An experimental drug completely regenerates parts of the brain crucial to forming memories, according to researchers who performed tests on rats. Moreover, the drug's effects linger after it clears from a rat's system, so it may lead to a convenient treatment for people with disease-related memory loss, they say.
As people reach age 30, the neural mechanisms that form memories begin to deteriorate. Some diseases accelerate that decline. One strategy to restore this capacity is to increase production of a protein called brain-derived neurotrophic factor (BDNF), which stabilizes the memory-making operation.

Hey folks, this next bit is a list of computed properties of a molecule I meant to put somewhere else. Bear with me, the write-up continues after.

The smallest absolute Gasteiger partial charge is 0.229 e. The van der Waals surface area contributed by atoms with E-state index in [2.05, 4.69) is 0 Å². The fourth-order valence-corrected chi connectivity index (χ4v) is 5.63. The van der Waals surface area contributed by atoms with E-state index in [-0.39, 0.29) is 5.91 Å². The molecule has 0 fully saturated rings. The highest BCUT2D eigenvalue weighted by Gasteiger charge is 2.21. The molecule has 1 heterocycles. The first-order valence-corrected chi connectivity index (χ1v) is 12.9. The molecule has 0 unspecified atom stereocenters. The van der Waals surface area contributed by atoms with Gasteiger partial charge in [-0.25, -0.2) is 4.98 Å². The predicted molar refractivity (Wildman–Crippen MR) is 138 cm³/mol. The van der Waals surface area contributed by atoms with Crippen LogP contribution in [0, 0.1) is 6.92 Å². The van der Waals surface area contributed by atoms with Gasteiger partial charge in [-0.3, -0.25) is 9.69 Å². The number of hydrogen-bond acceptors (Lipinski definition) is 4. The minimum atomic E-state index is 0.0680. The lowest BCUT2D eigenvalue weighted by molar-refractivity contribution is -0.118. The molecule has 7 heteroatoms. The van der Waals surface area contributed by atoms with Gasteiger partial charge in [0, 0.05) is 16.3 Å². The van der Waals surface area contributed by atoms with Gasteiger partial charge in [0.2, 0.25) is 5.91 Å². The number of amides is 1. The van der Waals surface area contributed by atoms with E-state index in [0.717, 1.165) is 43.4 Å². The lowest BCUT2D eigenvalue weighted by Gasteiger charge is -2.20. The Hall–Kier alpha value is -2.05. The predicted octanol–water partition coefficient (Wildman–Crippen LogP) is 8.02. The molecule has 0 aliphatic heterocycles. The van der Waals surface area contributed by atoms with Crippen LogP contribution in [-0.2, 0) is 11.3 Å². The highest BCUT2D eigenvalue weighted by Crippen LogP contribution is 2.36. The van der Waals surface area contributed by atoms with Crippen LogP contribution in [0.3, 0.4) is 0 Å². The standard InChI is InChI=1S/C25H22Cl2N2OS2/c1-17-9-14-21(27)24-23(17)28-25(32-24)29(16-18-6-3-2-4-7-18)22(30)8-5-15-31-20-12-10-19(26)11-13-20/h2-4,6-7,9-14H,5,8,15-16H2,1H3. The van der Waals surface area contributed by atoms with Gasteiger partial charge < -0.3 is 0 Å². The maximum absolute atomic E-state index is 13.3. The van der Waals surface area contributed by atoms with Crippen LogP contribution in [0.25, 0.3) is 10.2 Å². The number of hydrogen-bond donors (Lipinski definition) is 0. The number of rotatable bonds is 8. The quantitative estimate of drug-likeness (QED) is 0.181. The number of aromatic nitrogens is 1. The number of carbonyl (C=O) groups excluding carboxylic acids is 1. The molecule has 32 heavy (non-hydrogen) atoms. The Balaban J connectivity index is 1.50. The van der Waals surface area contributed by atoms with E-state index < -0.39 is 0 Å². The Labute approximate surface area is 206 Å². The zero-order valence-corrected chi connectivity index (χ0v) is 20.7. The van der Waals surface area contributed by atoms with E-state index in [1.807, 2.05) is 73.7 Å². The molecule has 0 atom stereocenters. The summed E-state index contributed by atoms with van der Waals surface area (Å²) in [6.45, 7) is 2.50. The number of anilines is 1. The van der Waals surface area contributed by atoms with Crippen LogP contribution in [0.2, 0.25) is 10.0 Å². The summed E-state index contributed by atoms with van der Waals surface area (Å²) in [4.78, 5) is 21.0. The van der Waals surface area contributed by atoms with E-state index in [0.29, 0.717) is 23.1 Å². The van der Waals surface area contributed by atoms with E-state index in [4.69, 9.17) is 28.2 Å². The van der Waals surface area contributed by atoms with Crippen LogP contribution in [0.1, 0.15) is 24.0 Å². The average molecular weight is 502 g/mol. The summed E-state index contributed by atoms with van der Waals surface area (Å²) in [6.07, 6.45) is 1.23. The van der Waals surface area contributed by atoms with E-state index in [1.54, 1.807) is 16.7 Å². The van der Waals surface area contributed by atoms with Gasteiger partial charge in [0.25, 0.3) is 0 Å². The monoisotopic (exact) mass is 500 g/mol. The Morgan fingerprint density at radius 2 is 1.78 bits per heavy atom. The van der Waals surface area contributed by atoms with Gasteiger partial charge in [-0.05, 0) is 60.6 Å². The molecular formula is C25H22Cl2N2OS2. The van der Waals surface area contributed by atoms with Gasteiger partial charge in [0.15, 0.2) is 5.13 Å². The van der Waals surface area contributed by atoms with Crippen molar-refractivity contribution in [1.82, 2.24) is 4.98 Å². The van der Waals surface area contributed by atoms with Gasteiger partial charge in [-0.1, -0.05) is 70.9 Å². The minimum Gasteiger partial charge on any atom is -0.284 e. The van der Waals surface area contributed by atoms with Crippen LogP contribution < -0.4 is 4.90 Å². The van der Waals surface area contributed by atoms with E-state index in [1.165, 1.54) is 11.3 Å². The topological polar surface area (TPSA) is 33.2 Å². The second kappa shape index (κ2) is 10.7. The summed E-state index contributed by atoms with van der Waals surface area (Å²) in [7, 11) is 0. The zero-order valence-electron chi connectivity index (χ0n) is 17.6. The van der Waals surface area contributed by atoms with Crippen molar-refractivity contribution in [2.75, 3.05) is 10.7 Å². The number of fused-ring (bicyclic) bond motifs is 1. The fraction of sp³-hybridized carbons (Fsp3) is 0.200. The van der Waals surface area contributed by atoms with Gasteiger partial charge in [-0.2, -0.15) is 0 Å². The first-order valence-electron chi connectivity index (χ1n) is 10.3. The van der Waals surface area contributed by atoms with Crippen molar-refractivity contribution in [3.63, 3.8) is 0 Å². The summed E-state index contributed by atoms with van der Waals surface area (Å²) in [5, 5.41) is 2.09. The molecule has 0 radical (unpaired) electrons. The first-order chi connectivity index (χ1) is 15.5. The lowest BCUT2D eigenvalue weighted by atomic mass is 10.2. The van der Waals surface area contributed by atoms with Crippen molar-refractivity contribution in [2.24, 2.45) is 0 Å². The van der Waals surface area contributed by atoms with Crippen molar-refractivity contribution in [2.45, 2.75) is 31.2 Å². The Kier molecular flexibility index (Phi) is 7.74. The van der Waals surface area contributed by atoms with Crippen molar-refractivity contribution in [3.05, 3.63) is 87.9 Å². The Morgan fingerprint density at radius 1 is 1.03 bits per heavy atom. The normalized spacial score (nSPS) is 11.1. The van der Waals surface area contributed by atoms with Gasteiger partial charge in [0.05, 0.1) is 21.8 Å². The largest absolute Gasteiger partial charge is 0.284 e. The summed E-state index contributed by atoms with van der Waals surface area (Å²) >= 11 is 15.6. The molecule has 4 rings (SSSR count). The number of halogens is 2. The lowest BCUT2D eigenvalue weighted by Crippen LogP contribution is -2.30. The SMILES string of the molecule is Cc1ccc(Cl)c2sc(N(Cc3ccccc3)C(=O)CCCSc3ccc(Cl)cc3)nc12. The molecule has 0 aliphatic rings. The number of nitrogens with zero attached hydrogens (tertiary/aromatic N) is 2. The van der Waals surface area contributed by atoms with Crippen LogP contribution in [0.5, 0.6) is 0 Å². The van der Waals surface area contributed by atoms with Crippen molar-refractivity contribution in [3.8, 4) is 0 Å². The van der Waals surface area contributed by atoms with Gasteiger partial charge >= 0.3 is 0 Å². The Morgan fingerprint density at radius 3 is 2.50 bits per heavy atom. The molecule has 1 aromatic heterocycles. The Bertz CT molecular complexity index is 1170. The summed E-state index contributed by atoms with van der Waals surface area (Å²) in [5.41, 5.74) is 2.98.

Studies of cells in the laboratory have shown that drugs called ampakines elevate production of BDNF. One ampakine is currently being tested in people with Alzheimer's disease.
In the new study, researchers gave another ampakine, called CX929, to 8-to-10-month-old rats whose memory mechanisms had totally deteriorated with age, reports Julie Lauterborn of the Univ